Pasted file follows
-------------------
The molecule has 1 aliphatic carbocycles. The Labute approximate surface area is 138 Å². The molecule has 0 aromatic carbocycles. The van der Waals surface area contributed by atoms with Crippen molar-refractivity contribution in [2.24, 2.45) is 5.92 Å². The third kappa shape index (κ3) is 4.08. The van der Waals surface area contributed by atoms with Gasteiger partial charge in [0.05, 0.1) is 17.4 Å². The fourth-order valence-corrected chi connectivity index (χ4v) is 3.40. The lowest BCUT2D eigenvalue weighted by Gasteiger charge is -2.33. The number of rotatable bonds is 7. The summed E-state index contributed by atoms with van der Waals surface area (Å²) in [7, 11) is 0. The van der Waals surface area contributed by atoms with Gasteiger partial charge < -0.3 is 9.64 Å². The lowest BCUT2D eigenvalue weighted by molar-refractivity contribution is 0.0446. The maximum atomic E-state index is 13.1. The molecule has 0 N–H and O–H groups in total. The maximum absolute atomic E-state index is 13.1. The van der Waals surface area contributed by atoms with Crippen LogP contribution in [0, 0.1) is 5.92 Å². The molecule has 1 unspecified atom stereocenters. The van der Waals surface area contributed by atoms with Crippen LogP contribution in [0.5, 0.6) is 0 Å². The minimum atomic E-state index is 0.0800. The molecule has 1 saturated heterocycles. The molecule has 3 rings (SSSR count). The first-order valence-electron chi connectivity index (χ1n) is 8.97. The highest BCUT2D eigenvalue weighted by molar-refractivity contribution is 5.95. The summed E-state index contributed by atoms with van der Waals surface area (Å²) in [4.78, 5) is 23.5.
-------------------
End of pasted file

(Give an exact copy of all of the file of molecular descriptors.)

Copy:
The molecule has 1 aliphatic carbocycles. The Labute approximate surface area is 138 Å². The molecule has 0 aromatic carbocycles. The van der Waals surface area contributed by atoms with Crippen molar-refractivity contribution in [2.24, 2.45) is 5.92 Å². The third kappa shape index (κ3) is 4.08. The van der Waals surface area contributed by atoms with Gasteiger partial charge in [0.05, 0.1) is 17.4 Å². The fourth-order valence-corrected chi connectivity index (χ4v) is 3.40. The lowest BCUT2D eigenvalue weighted by Gasteiger charge is -2.33. The number of rotatable bonds is 7. The summed E-state index contributed by atoms with van der Waals surface area (Å²) in [7, 11) is 0. The van der Waals surface area contributed by atoms with Gasteiger partial charge < -0.3 is 9.64 Å². The lowest BCUT2D eigenvalue weighted by molar-refractivity contribution is 0.0446. The maximum atomic E-state index is 13.1. The molecule has 0 N–H and O–H groups in total. The maximum absolute atomic E-state index is 13.1. The van der Waals surface area contributed by atoms with Crippen LogP contribution in [0, 0.1) is 5.92 Å². The molecule has 1 unspecified atom stereocenters. The van der Waals surface area contributed by atoms with Crippen LogP contribution in [0.5, 0.6) is 0 Å². The minimum atomic E-state index is 0.0800. The molecule has 1 saturated heterocycles. The molecule has 3 rings (SSSR count). The first-order valence-electron chi connectivity index (χ1n) is 8.97. The highest BCUT2D eigenvalue weighted by molar-refractivity contribution is 5.95. The summed E-state index contributed by atoms with van der Waals surface area (Å²) in [4.78, 5) is 23.5.